Teaching your game night group how to play the latest board game is hardly ever an enjoyable task, but would you relegate that work to an AI script? OpenAI, the company behind the popular chatbot, recently introduced a suite of tools that allow the public to create their own AI agents, and board game rules were one of their prime use cases.
Simply called GPTs, these machine learning-powered AI script bots tout a no-coding framework that ostensibly democratises the creation of tools to “help you learn the rules to any board game, help teach your kids math, or design stickers,” according to OpenAI’s official pitch.
These differ from the main ChatGPT introduced to the world last year (and quickly repositioned to create D&D characters) and its more general use algorithm. OpenAI wants users to create more utilitarian machine learning models (MLMs) constructed for narrow purposes. As The Verge points out, GPTs let OpenAI compete with platform peers such as Charater.AI and Meta who are focusing their efforts on scripts that emulate a veneer of humanity.
“Since launching ChatGPT, people have been asking for ways to customise ChatGPT to fit specific ways that they use it,” the launch page reads. “We launched Custom Instructions in July that let you set some preferences, but requests for more control kept coming. Many power users maintain a list of carefully crafted prompts and instruction sets, manually copying them into ChatGPT. GPTs now do all of that for you.”
OpenAI announced GPTs during the company’s first developer conference in San Antonio, California - DevDay, where it also discussed more monetisation schemes for its platform that now touts a staggering 100 million users, weekly. ChatGPT will launch a store in the future, but OpenAI wasn’t clear on data collection or moderation beyond fraud, hate speech and mature content.
So, does the board game rules GPT actually work? I’m not sure, as the three separate attempts to create a user account ended with a constant authentication error. That might be for the best as GPTs are currently limited to premium OpenAI accounts, meaning you’ll need to pay a fee to let your own script (or an internet rando’s bot, later on) teach you the intricacies of Brass: Birmingham or Ark Nova.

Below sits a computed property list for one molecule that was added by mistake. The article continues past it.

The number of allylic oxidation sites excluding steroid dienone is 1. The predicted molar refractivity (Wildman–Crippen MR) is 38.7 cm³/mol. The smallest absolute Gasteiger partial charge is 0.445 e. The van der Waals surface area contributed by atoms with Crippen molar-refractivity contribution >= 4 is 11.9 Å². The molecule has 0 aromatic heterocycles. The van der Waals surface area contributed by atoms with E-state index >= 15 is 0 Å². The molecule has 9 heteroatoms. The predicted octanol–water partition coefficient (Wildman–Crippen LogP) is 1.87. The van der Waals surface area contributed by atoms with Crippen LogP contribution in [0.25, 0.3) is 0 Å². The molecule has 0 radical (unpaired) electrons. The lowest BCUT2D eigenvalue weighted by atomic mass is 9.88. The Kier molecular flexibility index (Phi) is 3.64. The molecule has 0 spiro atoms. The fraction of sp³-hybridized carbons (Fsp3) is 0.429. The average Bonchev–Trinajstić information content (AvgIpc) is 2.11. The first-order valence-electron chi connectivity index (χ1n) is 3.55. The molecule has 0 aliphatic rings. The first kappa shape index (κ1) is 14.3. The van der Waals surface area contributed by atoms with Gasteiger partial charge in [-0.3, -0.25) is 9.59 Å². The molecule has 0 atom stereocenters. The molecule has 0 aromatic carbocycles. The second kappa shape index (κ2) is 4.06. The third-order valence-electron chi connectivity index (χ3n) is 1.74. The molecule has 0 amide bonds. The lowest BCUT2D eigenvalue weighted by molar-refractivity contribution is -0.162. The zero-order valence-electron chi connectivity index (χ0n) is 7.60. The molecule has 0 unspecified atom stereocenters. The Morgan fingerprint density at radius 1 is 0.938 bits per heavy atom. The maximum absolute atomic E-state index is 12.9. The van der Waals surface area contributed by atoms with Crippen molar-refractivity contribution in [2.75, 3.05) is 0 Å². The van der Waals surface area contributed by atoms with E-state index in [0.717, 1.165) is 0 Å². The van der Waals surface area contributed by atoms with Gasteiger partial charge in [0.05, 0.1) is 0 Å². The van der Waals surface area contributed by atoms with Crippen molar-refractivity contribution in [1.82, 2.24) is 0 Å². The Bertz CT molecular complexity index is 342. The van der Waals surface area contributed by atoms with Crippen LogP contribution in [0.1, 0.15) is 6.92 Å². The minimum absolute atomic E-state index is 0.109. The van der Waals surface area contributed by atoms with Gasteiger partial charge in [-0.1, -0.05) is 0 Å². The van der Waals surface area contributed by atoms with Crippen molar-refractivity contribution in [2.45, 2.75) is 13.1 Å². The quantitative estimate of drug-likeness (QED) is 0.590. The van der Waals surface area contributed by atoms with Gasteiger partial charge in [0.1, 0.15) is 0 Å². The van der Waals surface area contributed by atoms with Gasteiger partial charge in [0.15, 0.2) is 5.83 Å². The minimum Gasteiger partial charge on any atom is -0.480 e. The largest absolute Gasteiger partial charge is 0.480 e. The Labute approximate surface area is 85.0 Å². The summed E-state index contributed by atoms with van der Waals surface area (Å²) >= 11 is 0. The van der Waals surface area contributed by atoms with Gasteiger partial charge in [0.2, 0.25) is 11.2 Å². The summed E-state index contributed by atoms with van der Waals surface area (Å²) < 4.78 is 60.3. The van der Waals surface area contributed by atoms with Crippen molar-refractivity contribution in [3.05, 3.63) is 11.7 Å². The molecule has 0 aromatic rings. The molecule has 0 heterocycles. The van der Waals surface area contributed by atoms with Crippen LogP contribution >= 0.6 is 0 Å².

ChatGPT’s large language model is built on a foundation of web-based text, such as Wikipedia entries, scholarly articles, blogs and digitally archived information. That likely means that much of the rules text the board game GPT digests and regurgitates will come from BoardGameGeek forums and other hobbyist websites. If a publisher uploads a PDF of their rules to Kickstarter or their website, ChatGPT could also pull from there but only to toss it into the information slurry.
Past attempts to automate board game instructions via MLMs and other scripts have produced rules that might pass muster for lighter titles such as Point Salad or Uno but buckle under the complexity of interactions boasted by Euro boxes or even Root and Spirit Island. And the option to plug DALL-E into the scenario to produce algorithmic art will likely be a deal-breaker for most users. Even as companies strive to position AI bots as utilitarian tools, the industry is overshadowed by its current inability to compensate - or even credit - the vast amount human labour fed into this ever-growing machine.